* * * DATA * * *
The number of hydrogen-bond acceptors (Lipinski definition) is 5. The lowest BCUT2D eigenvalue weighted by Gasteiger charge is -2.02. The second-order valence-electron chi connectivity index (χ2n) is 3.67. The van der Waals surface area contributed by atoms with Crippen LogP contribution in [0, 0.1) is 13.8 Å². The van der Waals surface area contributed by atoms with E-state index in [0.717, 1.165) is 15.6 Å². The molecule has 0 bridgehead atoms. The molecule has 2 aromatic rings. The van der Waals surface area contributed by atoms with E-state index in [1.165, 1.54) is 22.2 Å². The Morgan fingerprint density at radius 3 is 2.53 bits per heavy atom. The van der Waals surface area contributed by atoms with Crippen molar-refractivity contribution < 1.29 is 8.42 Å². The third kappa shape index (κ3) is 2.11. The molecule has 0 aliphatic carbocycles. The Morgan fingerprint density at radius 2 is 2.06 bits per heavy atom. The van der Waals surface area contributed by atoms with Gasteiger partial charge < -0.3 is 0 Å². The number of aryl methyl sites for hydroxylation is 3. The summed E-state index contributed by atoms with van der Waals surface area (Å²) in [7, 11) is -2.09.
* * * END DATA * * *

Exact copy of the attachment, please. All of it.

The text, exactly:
The number of hydrogen-bond acceptors (Lipinski definition) is 5. The lowest BCUT2D eigenvalue weighted by Gasteiger charge is -2.02. The second-order valence-electron chi connectivity index (χ2n) is 3.67. The van der Waals surface area contributed by atoms with Crippen LogP contribution in [0, 0.1) is 13.8 Å². The van der Waals surface area contributed by atoms with E-state index in [0.717, 1.165) is 15.6 Å². The molecule has 0 bridgehead atoms. The molecule has 2 aromatic rings. The van der Waals surface area contributed by atoms with E-state index in [1.165, 1.54) is 22.2 Å². The Morgan fingerprint density at radius 3 is 2.53 bits per heavy atom. The van der Waals surface area contributed by atoms with Crippen molar-refractivity contribution < 1.29 is 8.42 Å². The third kappa shape index (κ3) is 2.11. The molecule has 0 aliphatic carbocycles. The Morgan fingerprint density at radius 2 is 2.06 bits per heavy atom. The van der Waals surface area contributed by atoms with Gasteiger partial charge < -0.3 is 0 Å². The number of aryl methyl sites for hydroxylation is 3. The summed E-state index contributed by atoms with van der Waals surface area (Å²) in [7, 11) is -2.09.